A questionable signature on an easement agreement for a Houston apartment complex has cost AT & T Broadband a $4.5 million civil judgment.
The apartment owner, David O'Brien III, asserted that his name was forged on a 1995 contract binding him to his then-cable operator, TCI-TKR of Houston Inc. The system has since been traded to AT & T Broadband.
AT & T Broadband attorneys were tight-lipped, but said the actions described in the suit were attributable to a "contractor of a contractor." Attorney Jerome Kashinski said the company is discussing an appeal.
At issue are the actions of a man plaintiff's attorneys identified as Mike Hill, whom AT & T Broadband argued was an employee of Wavelength CATV Inc. of Missouri. Wavelength reportedly did construction and procured multiple-dwelling-unit contracts for then-Tele-Communications Inc.
But Jerry Walker Jr., attorney for the plaintiff, said Wavelength does not exist as a legal company in Texas and Arkansas. He added that a Missouri company bearing that name forfeited its charter and filed for dissolution in 1990. Mike Hill was a TCI employee, Walker asserted.
The dispute began in 1996, when O'Brien contracted with InteliCable Inc., a South Carolina consulting firm that aids property owners in negotiations with telecommunications companies.
O'Brien's tenants bought cable directly from vendors, and O'Brien wished to negotiate a bulk-billing or revenue-sharing contract with a video provider. InteliCable CEO Larry Kessler researched the property and told O'Brien he had no easement or other agreement with TCI-TKR.
But when O'Brien checked in with the cable operator's contract manager, the system employee maintained that TCI-TKR had a valid contract on file. He offered to fax O'Brien a copy if O'Brien would make a written request.
A suspicious O'Brien complied, but he altered the appearance of his signature. When he received the contract copy back two hours later, the TCI-TKR signature matched the altered endorsement from his fax request, according to O'Brien and his attorney.
When O'Brien challenged the company, the contract manager noted that the contract was notarized. Walker said he has since determined that the notary stamp was forged, as well. That endorsement has surfaced on at least four other MDU contracts in Houston, according to attorneys.
O'Brien tried to negotiate with TCI-TKR and presented dozens of documents displaying his valid signature, but the operator would not invalidate the contract. He filed a civil suit in 1998.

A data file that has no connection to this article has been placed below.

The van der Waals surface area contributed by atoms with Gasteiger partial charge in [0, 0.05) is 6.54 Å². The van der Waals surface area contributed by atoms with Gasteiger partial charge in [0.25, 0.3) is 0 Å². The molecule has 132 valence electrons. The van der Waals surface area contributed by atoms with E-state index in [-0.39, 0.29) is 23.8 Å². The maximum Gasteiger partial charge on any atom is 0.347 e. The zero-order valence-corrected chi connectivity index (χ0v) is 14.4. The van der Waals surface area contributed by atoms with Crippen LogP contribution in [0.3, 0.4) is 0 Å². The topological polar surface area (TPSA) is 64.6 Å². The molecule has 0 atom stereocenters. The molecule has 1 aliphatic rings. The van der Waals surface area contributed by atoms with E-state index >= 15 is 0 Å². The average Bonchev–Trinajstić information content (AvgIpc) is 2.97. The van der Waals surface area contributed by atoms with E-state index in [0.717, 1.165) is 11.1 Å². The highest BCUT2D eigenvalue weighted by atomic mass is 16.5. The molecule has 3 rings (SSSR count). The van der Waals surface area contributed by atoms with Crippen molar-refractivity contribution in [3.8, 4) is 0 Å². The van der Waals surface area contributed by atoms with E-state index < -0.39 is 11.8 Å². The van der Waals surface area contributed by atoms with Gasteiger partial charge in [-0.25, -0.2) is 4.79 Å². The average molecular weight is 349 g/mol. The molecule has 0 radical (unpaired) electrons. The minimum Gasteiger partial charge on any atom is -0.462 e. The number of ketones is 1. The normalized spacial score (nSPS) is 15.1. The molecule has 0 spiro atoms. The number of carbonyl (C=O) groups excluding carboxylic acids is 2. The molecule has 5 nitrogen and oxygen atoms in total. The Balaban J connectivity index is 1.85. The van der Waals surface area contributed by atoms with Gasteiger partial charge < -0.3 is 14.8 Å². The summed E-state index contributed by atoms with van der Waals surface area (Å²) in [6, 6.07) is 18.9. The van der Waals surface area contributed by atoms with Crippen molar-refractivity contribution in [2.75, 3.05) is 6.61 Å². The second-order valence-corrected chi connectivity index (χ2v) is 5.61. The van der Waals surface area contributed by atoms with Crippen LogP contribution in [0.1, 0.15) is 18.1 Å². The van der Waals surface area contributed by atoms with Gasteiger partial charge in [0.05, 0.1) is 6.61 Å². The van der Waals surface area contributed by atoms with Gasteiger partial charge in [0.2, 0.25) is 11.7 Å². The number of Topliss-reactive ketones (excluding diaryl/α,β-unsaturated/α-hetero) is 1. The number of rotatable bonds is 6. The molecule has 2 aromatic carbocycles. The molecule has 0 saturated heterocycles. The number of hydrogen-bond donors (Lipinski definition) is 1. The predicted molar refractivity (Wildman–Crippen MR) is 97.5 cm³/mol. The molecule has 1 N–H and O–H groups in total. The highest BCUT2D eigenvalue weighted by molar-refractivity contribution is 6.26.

At trial, the plaintiffs alleged that TCI-TKR employees faked signatures to collect commissions. Hill, in a deposition, denied forging signatures.
Following a trial in U.S. District Court for the Southern District of Texas, Houston Division, the jury deliberated for about six hours before finding for O'Brien.
Kessler-who does business with home builders and property managers across the country-said he has never before seen an actual forgery.
"We have seen, more often than not, what I'll call interesting strategies by franchised cable operators to get property owners to sign contracts," he said. Property owners who have little or no knowledge of contract laws or Federal Communications Commission rules have been manipulated, he added.
Large real estate developers understand the complex nature of telecommunications contracts with telephone, Internet and video providers, but they account for only 10 percent of the apartment owners in the country.
The smaller guys are under intensifying pressure because apartment contracts are viewed by telecommunications providers as the "Holy Grail," Kessler said. For instance, a deal with an apartment owner can deliver 200 new potential customers with a single signature.
O'Brien had potential suitors for his properties, Kessler said, but they all evaporated because the property owner would not indemnify them against a lawsuit by TCI-TKR when the operator was still asserting that it had a valid contract.
In an ironic twist, O'Brien is now an AT & T Broadband MDU customer.
The suit was originally filed in state court, alleging that the clock on damages was running for every day O'Brien was not free to negotiate with video vendors.
It was remanded to federal court, and the judge directed the parties to allow O'Brien to reach a contract with someone so that the time frame on damages would end. In the end, TCI-TKR made the best bid.
Forgeries of signatures and notary stamps are felonies. Walker said it is improper for a civil attorney to discuss possible criminal charges.
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